Perhaps. (Not in my profession, but that may be of limited value.) However, EVERY person who hears “Homosexual sex” thinks it means…well…homosexual sex. As I said before, we use the best translation—one that communicates to everyone—not “a” translation—one that only communicates to “most.” Thus making it an inaccurate (or much less accurate, if you prefer) translation.

    I utilized the Greek in the New Testament rather than the Hebrew in Tanakh because to what extent Mosaic law is applicable in this regard is a matter of debate. The New Testament is safer ground, if you will.

  8. Nope. Twice.

    It makes no sense fir you to give your translations of greek words when we are discussing my use of an ot word.

    And if someone hears 'homosexual sex' they will hear 'homosexual' with all of the false connotations of tht word. No thanks, ill stick to 'sodomy'.

  9. LOL! There is very little out there that you won't notice, is there?

  10. I would say that language evolves...but theists tend to not like that word.

  11. Certainly we dislike the word 'evolve', as it represents an irrational world view premise.

    However I would be the last one to deny that language changes. However in this case we are not talking about a mere change of wording, but of the fitness of certain words to describe certain concepts... and even of the concepts themselves.

  12. Grundy (and The Barefoot Bum),

    I was never impressed with Stan’s use of “Definition of Marriage” as an argument against same-sex marriage. He argues repeatedly that “Marriage” is defined a certain way, and any change in that definition is inherently incorrect. (He equally argues, for example, the change in “gay” from meaning merry to homosexual is equally incorrect.) Why a change in definition is incorrect is never addressed.

    I have tried pointing out (as the Barefoot Bum indicated) dictionaries and definitions and language is a reflection of common usage. “Cool” meant a certain temperature 80 years ago. Now it means a certain status as well. *shrug* So what?

    Equally, translations would modify over time. For example, “thee” and “thou” was certainly appropriate for a 17th Century English translation of Greek documents. But now? These words are no longer in common usage. Much the same way “Sodomy” (originally created from the city “Sodom” as a term for homosexual behavior because of the story) has modified.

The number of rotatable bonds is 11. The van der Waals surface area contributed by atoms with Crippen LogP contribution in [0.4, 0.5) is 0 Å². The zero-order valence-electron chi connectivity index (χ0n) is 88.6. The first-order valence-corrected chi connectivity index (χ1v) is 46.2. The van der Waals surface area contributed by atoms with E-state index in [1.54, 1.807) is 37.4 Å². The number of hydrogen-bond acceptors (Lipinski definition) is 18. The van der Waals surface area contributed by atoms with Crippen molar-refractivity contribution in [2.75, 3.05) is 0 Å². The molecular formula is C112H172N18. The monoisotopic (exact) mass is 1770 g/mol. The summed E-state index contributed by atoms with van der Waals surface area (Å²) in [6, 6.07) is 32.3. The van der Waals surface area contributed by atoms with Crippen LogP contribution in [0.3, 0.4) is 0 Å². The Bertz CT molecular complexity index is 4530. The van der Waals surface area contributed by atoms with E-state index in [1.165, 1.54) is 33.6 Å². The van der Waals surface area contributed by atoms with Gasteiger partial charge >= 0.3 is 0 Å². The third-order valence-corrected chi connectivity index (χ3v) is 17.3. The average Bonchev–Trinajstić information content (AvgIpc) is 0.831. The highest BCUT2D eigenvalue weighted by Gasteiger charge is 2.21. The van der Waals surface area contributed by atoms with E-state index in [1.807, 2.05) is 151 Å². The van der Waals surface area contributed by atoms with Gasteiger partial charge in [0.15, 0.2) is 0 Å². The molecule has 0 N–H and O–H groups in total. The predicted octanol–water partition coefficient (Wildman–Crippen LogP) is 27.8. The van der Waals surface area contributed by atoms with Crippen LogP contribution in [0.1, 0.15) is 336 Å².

Personally, I think “homosexual” is a better translation; Vaughn Ohlman prefers “sodomite” because of the term’s pejorative effect to reflect what he thinks is God’s judgment. *shrug* Let him. It only increases the marginalization of his belief and demonstrates he isn’t really concerned about correct “biblical language” but rather to vent his particular feelings on the topic.

  13. Totally agree, DagoodS

    I'm sure Vaughn hates the sin, not the sinner.

  14. "irrational world view premise": This phrase offends me as an atheist, a scientist, and a writer.

  15. I have always been irritated by the fact that Christians have perfectly good Biblical warrant for the words 'homosexual' and 'heterosexual', but use it for the wrong people.

    Jude 1:7 is usually taken as a reference to sodomy, and identifies it as 'heteros sarx' (strange flesh).

    Genesis 1:24 speaks of marriage as two becoming 'one flesh', echoed by Matt 19:5 and elsewhere in the NT. It would be appropriate to speak of this as 'homos sarx' (same-flesh).*

    As a Christian I saw this as a conspiracy to get Christians to use the wrong words. I suspect as it becomes less fashionable to express views critical of sexual orientations others might well pick this idea up and run with it; holding a 'God hates heterosexuals' sign lets you feel more-Biblical-than-thou and avoid ugly confrontations; that you are almost certainly being taken for a parody or an extreme SJW-type notwithstanding.

    * Though arguably more accurate would be 'miasexual' (mia sarx - one flesh)